[_Glasha comes in._ GLASHA. Marfa Ignatievna, lunch is served! MME. KABANOVA. Well, old friend, come in! Have a taste of what God has sent us! DIKOY. Much obliged. MME. KABANOVA. Pray walk in. _(Ushers Dikoy in front and follows him in. Glasha, folding her arms, stands at the gates.)_ GLASHA. If that isn't Boris Grigoritch coming. Sure now he's not after his uncle? Or may be, just out for a stroll-to be sure, out for a stroll, he must be. [_Enter Boris._ SCENE III GLASHA, BORIS, later KULIGIN. BORIS. Isn't my uncle inside? GLASHA. Yes. Do you want him? BORIS. They sent me from home to find out where he was. But since he's with you let him stop there; no one wants him. At home they're pleased and happy that he's out. GLASHA. Our good lady out to marry him, she'd soon make him mind what he's about. But I mustn't stop here gossiping with you! Good-bye. [_Exit._ BORIS. Ah, merciful Heavens! For one glimpse of her! I can't go into the house. No one calls anywhere uninvited in this place. What a life! We are living in the same town, almost next door; yet we barely see each other once a week, and then only in church, or in the street,-and that's all! When a woman's married here she might as well be buried,-it's all the same. _(Silence.)_ If only I had never seen her; it would have been better for me! I can only see her by snatches, and before people,-who are all eyes, staring at one. It's simply heartrending. And yet there's no mastering oneself. If I go out for a walk, I always find myself here at the gate. And what use is there in coming here? There's never any chance of seeing her, and what's more, it may give rise to gossip and do her harm. Well, it's a fine town, certainly!
  [_He is going, Kuligin comes, meeting him._ KULIGIN. Well, sir? out for a walk? BORIS. Yes, it's very pleasant out now. KULIGIN. Very pleasant it is, sir, walking now. The stillness, the sweet air, the scent of flowers from the far side of the Volga, the clear sky- The space aloft, filled full of stars, Stars numberless, space limitless. Shall we go to the parade, there's not a soul there. BORIS. Yes, come along. KULIGIN That's our town all over, sir! Here they've made a parade, but they don't walk there. They only walk out on fкte days, and then they only make a show of being out for a walk. They really come out to show off their best clothes. You never meet anyone but maybe a drunken attorney's clerk reeling home from the tavern. The poor have no time, sir, to walk out; they must work and worry day and night. Three hours' sleep is all they get out of the twenty-four. But what are the rich about? You'd wonder why they shouldn't walk about and enjoy the fresh air. But not a bit of it! They've all had their gates, sir, locked up long ago, and their dogs let loose. ... Do you suppose they are at work at their business, or praying to God? No, sir! And it's not for fear of thieves they lock themselves up; it's that folks shouldn't see the way they ill-treat their household, and bully their families. And the tears that flow behind those bolts, unseen, unheard of! But there's no need to tell you that, sir! You can judge of it for yourself. And the sordid sodden vice within those barred gates, sir! And all hidden and buried-no one sees or knows anything of it, God alone beholds it! Stare at me as you like, say they, in the street and among folk, but you've nothing to do with my family; that's what I have locks for, and bolts and bars and savage dogs. The family's something apart, secret! We know all about such secrets!-secrets, sir, that make one man merry, perhaps, while the rest are weeping and wailing. Much secrecy about it! Everyone knows! Robbing their orphans, kinsfolk, nephews, beating their dependents till they're too cowed to hint at what goes on within doors,-there's no great secret in that! But that's enough of them! Do you know, sir, who do go for walks here? The young fellows and girls. They steal an hour or two from sleep and walk out in couples. There's a couple over there!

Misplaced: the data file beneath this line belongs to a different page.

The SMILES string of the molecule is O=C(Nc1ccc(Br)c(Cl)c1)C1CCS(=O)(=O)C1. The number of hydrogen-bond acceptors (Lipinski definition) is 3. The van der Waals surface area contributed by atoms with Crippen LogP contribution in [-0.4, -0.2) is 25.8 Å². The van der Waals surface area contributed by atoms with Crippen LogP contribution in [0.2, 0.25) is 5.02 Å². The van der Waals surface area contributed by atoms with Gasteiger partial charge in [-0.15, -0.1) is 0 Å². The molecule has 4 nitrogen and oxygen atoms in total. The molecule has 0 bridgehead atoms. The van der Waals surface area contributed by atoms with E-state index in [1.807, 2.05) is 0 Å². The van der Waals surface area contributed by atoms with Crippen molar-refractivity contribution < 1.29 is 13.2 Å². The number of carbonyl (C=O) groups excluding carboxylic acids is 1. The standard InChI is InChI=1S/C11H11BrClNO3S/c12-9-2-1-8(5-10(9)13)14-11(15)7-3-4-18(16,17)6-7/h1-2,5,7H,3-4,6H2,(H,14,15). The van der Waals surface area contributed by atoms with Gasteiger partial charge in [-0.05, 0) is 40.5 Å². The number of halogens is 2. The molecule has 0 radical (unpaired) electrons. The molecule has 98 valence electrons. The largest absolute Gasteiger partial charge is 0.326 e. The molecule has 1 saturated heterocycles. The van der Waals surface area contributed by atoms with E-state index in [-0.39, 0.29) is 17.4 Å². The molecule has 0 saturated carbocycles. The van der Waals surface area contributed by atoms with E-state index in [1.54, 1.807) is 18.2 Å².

[_Kudriash and Varvara are seen. They kiss._ BORIS. They are kissing. KULIGIN. We don't think much of that.